Plasma transfusion in liver transplantation: a randomized, double-blind, multicenter clinical comparison of three virally secured plasmas
BACKGROUND The clinical equivalence of plasma treated to reduce pathogen transmission and untreated plasma has not been extensively studied. A clinical trial was conducted in liver transplant recipients to compare the efficacy of three plasmas. STUDY DESIGN AND METHODS A randomized, equivalence, blinded trial was performed in four French liver transplantation centers. The three studied (fresh-frozen) plasmas were quarantine (Q-FFP), methylene blue (MB-FFP), and solvent/detergent (S/D-FFP) plasmas. The primary outcome was the volume of plasma transfused during transplantation. Secondary outcomes included intraoperative blood loss, hemostasis variables corrections, and adverse events. RESULTS One-hundred patients were randomly assigned in the MB-FFP, 96 in the S/D-FFP, and 97 in the Q-FFP groups, respectively. The median volumes of plasma transfused were 2254, 1905, and 1798 mL with MB-FFP, S/D-FFP, and Q-FFP, respectively. The three plasmas were not equivalent. MB-FFP was not equivalent to the two other plasmas, but S/D-FFP and Q-FFP were equivalent. The median numbers of transfused plasma units were 10, 10, and 8 units with MB-FFP, S/D-FFP, and Q-FFP, respectively. Adjustment on bleeding risk factors diminished the difference between groups: the excess plasma volume transfused with MB-FFP compared to Q-FFP was reduced from 24% to 14%. Blood loss and coagulation factors corrections were not significantly different between the three arms. CONCLUSION Compared to both Q-FFP and S/D-FFP, use of MB-FFP was associated with a moderate increase in volume transfused, partly explained by a difference in unit volume and bleeding risk factors. Q-FFP was associated with fewer units transfused than either S/D-FFP or MB-FFP. 2012 American Association of Blood Banks.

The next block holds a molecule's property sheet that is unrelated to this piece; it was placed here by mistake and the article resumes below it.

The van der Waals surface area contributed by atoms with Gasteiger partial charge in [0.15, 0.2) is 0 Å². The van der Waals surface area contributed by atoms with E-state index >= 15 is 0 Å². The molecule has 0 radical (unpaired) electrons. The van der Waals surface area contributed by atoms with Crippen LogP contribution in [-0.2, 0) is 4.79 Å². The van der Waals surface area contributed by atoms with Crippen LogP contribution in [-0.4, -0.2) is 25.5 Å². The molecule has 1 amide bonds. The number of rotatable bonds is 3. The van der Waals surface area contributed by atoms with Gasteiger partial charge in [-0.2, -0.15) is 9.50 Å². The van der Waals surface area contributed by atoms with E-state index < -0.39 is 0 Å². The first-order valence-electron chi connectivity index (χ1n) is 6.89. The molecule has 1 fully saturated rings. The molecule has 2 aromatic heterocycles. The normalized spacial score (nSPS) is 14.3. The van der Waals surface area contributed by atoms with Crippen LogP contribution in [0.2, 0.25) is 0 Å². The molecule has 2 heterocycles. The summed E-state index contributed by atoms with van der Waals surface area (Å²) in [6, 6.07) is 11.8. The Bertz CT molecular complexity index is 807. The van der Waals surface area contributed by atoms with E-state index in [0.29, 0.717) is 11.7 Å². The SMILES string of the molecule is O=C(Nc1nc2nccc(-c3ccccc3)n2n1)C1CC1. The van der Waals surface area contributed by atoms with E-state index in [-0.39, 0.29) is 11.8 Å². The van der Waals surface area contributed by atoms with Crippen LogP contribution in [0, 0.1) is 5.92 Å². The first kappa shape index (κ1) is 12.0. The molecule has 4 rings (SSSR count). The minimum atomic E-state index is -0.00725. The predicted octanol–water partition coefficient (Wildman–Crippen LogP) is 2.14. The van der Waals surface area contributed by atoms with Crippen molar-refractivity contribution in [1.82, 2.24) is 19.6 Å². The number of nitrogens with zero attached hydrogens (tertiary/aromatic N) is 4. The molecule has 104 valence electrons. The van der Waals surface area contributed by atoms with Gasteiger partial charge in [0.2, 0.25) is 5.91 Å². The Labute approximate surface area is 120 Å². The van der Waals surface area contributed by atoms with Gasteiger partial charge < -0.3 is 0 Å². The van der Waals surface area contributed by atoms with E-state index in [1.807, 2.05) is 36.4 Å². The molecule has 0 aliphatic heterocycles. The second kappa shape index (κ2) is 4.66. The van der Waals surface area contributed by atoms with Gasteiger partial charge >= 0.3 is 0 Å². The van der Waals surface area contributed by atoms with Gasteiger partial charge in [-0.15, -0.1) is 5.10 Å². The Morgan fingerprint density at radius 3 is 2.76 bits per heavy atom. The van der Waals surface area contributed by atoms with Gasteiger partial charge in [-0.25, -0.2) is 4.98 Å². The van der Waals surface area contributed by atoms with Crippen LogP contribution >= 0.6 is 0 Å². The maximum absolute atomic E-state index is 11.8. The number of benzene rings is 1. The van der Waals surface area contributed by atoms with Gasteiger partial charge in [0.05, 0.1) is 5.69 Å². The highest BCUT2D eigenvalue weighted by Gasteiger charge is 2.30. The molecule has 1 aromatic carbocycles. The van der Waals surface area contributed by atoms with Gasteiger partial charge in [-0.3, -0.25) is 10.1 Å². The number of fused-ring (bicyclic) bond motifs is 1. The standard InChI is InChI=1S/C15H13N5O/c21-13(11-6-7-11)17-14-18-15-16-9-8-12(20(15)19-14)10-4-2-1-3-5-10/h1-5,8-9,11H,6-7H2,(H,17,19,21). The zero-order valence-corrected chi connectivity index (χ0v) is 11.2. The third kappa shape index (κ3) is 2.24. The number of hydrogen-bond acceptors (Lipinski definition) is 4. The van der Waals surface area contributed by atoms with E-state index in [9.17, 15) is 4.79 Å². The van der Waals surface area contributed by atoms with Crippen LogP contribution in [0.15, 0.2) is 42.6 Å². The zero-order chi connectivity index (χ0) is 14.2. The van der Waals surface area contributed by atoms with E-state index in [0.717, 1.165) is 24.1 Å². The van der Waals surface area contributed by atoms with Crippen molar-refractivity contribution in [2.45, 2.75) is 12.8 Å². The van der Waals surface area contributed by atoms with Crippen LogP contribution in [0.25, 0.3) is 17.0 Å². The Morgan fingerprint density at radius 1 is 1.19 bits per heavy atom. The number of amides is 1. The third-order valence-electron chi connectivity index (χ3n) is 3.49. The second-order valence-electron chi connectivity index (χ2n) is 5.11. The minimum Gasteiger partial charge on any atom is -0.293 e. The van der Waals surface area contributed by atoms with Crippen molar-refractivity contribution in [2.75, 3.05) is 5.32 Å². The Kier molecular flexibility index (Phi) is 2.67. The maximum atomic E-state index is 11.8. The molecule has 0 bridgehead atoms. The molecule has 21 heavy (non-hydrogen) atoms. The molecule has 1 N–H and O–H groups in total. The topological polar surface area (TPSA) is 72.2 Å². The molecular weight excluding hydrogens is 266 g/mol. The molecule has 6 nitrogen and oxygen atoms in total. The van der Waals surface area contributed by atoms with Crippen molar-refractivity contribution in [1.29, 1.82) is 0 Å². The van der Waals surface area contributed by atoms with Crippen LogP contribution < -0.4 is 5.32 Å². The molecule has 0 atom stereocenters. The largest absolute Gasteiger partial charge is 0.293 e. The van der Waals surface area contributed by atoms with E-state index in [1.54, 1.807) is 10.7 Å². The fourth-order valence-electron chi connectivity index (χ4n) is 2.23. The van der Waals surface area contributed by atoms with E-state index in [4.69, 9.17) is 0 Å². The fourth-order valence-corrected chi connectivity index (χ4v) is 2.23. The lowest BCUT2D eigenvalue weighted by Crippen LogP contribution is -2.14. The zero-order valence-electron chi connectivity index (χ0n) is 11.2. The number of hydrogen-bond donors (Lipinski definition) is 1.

The efficiency of transfusing high doses of platelets in hematologic patients with thrombocytopenia: results of a prospective, randomized, open, blinded end point (PROBE) study
We performed a prospective, randomized, open, blinded end point (PROBE) study to assess the efficiency of transfusing high doses of platelets in patients with thrombocytopenia, either acute leukemia (AL) or those undergoing autologous hematopoietic stem cell transplantation (AT). Patients were randomly assigned to receive transfusions with a target dose of 0. 5 x 10(11)/10 kg (arm A) or 1 x 10(11)/10 kg (arm B). A total of 101 patients were included, of whom 96 were given at least one transfusion. The median time between the first transfusion and when the platelet count reached at least 20 x 10(9)/L increased from 63 hours to 95 hours in the arm B group (P = . 001), and the median number of transfusions was lower in this group (2; P = . 037). The total number of transfused platelets did not differ between groups (14. 9 x 10(11) for arm A versus 18. 5 x 10(11) for arm B; P = . 156). In such patients, a prophylactic strategy of high doses of platelets could improve platelet transfusion efficiency.